By Zak Podmore
While he was growing up on the arid, remote Hopi Nation in northern Arizona, Marshall Masayesva never paddled a kayak or went backpacking. People who lived in his community spent a lot of time outdoors, but the term “recreation” was seldom uttered; Masayesva never thought of himself as an outdoors person.
That began to change after high school when Masayesva’s sister encouraged him to get a job in the conservation field. “She wanted me leave the reservation, so she threw an application at me,” he says.
It was for a Flagstaff-based conservation corps, and Masayesva was accepted into the program. That summer, he was stationed near treeline on the San Francisco Peaks for a month, living out of a tent and doing hard, physical trail work in what he describes as an “intense backcountry” setting.
“That experience completely blew my mind and opened up doors to the recreation world,” Masayesva remembers. What’s more, it came with an AmeriCorps education scholarship, which encouraged Masayesva, who hadn’t planned on going back to school, to enroll in Fort Lewis College in Colorado where he began working on a biology degree.
Between semesters, Masayesva continued to do trail work with the Rocky Mountain Youth Corps, and he spent a summer on a Southwest Conservation Corps chainsaw crew cutting out invasive tamarisk on the Dolores River. He loved the work, but he was struggling to keep up in school, especially in the math classes required for his biology major. Around his junior year, he briefly dropped out.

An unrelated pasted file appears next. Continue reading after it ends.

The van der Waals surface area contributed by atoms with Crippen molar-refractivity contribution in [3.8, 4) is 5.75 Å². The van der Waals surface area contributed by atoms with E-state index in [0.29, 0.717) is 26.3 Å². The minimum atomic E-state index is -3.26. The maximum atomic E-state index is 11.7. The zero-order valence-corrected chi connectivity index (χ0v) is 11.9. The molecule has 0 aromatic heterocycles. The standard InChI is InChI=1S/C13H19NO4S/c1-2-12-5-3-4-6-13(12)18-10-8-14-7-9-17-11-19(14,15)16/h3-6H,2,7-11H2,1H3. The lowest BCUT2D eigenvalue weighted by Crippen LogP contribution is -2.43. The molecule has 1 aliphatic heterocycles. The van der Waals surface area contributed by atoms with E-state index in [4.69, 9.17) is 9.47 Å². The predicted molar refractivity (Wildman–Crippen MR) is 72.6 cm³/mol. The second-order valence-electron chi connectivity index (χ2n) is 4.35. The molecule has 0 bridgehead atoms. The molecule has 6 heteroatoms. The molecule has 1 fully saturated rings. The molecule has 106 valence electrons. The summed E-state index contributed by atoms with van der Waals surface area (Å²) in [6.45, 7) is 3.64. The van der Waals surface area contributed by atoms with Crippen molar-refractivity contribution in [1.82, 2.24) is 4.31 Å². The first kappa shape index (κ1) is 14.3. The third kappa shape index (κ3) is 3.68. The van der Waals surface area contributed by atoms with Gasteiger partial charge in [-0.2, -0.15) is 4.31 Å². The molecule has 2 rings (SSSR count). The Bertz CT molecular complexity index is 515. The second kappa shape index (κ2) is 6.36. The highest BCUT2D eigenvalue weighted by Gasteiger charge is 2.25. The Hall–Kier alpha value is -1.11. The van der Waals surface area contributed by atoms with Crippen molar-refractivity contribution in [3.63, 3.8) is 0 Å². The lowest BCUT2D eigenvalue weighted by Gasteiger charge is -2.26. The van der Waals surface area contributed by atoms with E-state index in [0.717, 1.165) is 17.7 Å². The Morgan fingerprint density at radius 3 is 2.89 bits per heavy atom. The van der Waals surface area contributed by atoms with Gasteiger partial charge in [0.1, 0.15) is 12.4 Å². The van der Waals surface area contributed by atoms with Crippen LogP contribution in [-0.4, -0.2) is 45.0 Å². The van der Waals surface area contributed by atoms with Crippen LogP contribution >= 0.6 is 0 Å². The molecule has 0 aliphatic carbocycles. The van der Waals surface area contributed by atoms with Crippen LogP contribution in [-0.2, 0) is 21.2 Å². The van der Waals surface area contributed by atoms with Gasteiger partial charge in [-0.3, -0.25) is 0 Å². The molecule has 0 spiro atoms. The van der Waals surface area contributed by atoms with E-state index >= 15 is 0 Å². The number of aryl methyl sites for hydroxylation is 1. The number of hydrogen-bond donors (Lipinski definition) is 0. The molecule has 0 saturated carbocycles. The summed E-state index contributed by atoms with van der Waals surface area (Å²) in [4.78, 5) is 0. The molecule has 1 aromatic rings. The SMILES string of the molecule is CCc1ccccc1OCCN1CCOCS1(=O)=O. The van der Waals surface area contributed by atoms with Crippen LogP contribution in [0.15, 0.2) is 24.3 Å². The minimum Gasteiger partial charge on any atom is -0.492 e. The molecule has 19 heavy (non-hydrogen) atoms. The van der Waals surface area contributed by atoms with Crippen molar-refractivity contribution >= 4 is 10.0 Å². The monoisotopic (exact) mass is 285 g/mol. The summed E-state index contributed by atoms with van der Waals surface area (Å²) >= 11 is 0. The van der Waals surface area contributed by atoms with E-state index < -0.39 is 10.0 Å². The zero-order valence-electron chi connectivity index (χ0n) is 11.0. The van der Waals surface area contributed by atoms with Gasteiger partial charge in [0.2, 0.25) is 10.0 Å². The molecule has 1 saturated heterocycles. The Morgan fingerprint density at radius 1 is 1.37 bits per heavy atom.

When he returned to Fort Lewis, Masayesva was looking for something new, and he signed up for a course called Adventure Education 101. The professor held a discussion on experiential education during the first session that led to another epiphany for Masayesva: the conservation work he found so inspirational had a well-developed educational philosophy behind it. He filed the paperwork to change his major to Adventure Education that afternoon.
“I knew I would come home and start a program,” says Masayesva. After graduating in 2014, he moved back to Hopi and began fundraising to start a recreation-based service learning program on the reservation.
The idea was slow to catch on. Masayesva scraped together some gear and planned a few trips under the name of this new organization, Adventures for Hopi (A4H). He had learned to kayak and rock climb in his Adventure Education classes, and his first advertisements for youth courses used the kinds of recruitment images that are common in the recreation community: climbers dangling off cliff faces or friends high-fiving at the summit of an alpine peak.
No one signed up.
“I didn’t understand why,” Masayesva says. “That’s how people market recreation.” He slowly came to understand that parents were turned off by what they considered to be unnecessary dangers of extreme sports, and he eventually retooled his marketing to make it more culturally appropriate.
“Recreation has always been kind of a white man’s thing,” he says. “‘Why?’ was the biggest question I got [from parents]. ‘Why would you want to go and conquer that mountain? Why would you want to go and suffer and do all of these crazy things? You have responsibilities. You have work you have to do.’”